The team, disputing city officials, says costs make it no better than other options.
The Vikings said Tuesday that $67 million in hidden costs associated with building a football stadium on the site of the Metrodome mean it is not significantly less expensive than other locations, as Minneapolis city officials have claimed.
Playing at the University of Minnesota for three seasons while a new stadium is built would require $11 million to refurbish the two-year-old TCF Bank Stadium to National Football League standards, team officials said. Another $19 million would be needed for parking at a new stadium at the Metrodome, and team revenues would shrink by $12.3 million annually while the team was playing at the university, they added.
Together, those expenses would bring the cost of building on the Metrodome site to $962 million, the team said.
But even as two stadium deadlines approached, Ted Mondale, Gov. Mark Dayton's chief stadium negotiator, said that a new stadium at the Metrodome site actually would cost just $918 million and that building there is the only way to finish a new stadium by 2015. City officials, who prefer a new stadium at the Metrodome location, had initially estimated the project's price tag at $895 million.
Mondale also said Tuesday that an agreement for the Vikings to play at the U was nearly complete, although a top school official disputed that claim.
Dayton has said he wants final stadium proposals by Thursday afternoon from Minneapolis and Ramsey County, where the team still prefers a $1.1 billion stadium in Arden Hills.
Mondale, too, said that state officials were pushing to select a site, and a public financing plan, before the Legislature convenes on Jan. 24.
Tuesday's developments showed that the Vikings' continuing stadium saga remained, at best, an unfinished story.
Soon after the Vikings released their latest Metrodome cost estimate, the university's chief financial officer said he was "caught off guard" by the team's estimate of costs associated with its potential stay at TCF Bank Stadium. Richard Pfutzenreuter, the school's top financial officer, said that, while there had been "very preliminary and casual" talks with the Vikings, no use agreement was imminent.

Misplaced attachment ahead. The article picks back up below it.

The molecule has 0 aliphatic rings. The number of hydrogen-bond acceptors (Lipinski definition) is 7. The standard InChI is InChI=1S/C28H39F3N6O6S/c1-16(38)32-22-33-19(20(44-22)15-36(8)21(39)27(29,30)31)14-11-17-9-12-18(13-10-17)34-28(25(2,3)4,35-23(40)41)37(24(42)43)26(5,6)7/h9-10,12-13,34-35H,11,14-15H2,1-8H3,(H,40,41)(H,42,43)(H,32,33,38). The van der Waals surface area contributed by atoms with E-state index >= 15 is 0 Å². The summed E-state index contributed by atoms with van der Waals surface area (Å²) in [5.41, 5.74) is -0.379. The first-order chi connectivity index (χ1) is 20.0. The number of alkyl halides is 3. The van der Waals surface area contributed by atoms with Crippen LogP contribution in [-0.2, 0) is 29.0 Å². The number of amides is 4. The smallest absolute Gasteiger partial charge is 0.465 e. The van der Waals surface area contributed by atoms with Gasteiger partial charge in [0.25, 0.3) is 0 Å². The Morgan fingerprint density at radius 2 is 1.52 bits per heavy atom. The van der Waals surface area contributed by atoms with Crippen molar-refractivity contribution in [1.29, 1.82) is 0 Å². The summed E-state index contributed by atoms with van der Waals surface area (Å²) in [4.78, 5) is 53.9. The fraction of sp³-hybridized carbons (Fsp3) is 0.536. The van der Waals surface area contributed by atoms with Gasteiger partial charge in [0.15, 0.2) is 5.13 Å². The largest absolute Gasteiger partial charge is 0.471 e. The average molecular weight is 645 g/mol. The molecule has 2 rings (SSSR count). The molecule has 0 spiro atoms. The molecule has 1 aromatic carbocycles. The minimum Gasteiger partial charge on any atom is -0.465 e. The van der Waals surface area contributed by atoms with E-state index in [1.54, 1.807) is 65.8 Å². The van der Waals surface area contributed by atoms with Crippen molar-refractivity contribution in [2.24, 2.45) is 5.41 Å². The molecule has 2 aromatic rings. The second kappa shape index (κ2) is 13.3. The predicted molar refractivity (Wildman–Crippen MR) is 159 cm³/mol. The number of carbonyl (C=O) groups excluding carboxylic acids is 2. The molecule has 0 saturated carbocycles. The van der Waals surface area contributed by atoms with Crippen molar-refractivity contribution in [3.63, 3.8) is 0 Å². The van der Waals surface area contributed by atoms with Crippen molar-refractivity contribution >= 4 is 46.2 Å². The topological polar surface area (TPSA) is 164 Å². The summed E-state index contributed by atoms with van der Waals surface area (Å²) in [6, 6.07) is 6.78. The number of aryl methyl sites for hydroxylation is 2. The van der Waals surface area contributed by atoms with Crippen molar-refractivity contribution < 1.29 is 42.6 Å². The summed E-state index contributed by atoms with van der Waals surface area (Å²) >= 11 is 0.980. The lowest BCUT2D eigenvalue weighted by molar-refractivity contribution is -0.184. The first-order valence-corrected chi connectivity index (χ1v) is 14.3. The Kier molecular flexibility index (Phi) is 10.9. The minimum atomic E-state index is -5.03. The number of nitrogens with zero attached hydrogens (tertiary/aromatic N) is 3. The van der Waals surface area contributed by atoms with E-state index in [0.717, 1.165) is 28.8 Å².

He disputed the Vikings' claim that putting heating coils under the field at TCF Bank Stadium would benefit not only the Vikings, but also the university's football team. "We don't play that time of year," said Pfutzenreuter, noting that the U's football season concludes in November.
While the Vikings said they remain committed to building in Ramsey County's Arden Hills, the team has been exploring three sites in Minneapolis: the Metrodome, a site near the Minnesota Twins' Target Field and a third near the Basilica of St. Mary.
The Star Tribune owns five blocks near the Dome that could be involved in a stadium deal. The Vikings struck a tentative $45 million deal for that property in 2007 but withdrew, citing turmoil in credit markets.
With all four possible stadium locations still in play, there were developments Tuesday on multiple fronts.
More than two dozen parishioners and employees joined the Rev. John Bauer, the rector at the Basilica of St. Mary, in saying that a suggestion to build a new Vikings stadium near the downtown Minneapolis landmark had produced "very serious concerns" about the stadium's effect on the aging, and fragile, basilica. Bauer stood on the basilica's front steps, next to a drawing showing that a new Vikings stadium would sit just 315 feet from the church's property line.
"Why should we destroy one of our historic landmarks and treasures for a developer from the East who has no history in this area?" asked Bob Harvey, a basilica parishioner, referring to Vikings owner and developer Zygi Wilf.
At one point, Bauer was asked whether simply giving the basilica money to ensure the church withstood the nearby stadium construction -- as part of a overall stadium agreement -- might be an option. "We certainly are willing to discuss that," he said.
Also Tuesday, John Stiles, a spokesman for Minneapolis Mayor R.T. Rybak, said that the city understood the team's concerns.
"They've raised legitimate concerns, and we're taking them into consideration," Stiles said.
In his letter aimed at dispelling portrayals of the Metrodome site as the cheapest option, Vikings President Mark Wilf wrote that "The $67 million in costs identified above brings the total costs to build at the Metrodome site to $962 million."
The team, he added, was also concerned "about the significant disruptions to our football team, our fans and our sponsors and partners."
And so all four sites, and the temporary use of TCF Bank Stadium, remain under discussion.
While Pfutzenreuter said that the Vikings and the university were not close to a use agreement, he added that it could be completed in a matter of weeks. The Vikings played at the university's stadium a year ago when a December snowstorm collapsed the Metrodome roof, and Lester Bagley, the Vikings vice president for stadium development and public affairs, said the team also faces the issue that TCF Bank Stadium has fewer seats than the Vikings have season-ticket holders.
Pfutzenreuter added that a series of major issues would need to be settled, including marketing and licensing agreements that bound the university and the Vikings to promoting different commercial products. "There's advertising issues," he said. "They're Pepsi, we're Coke."
Staff writer Eric Roper contributed to this report. Mike Kaszuba • 651-222-1673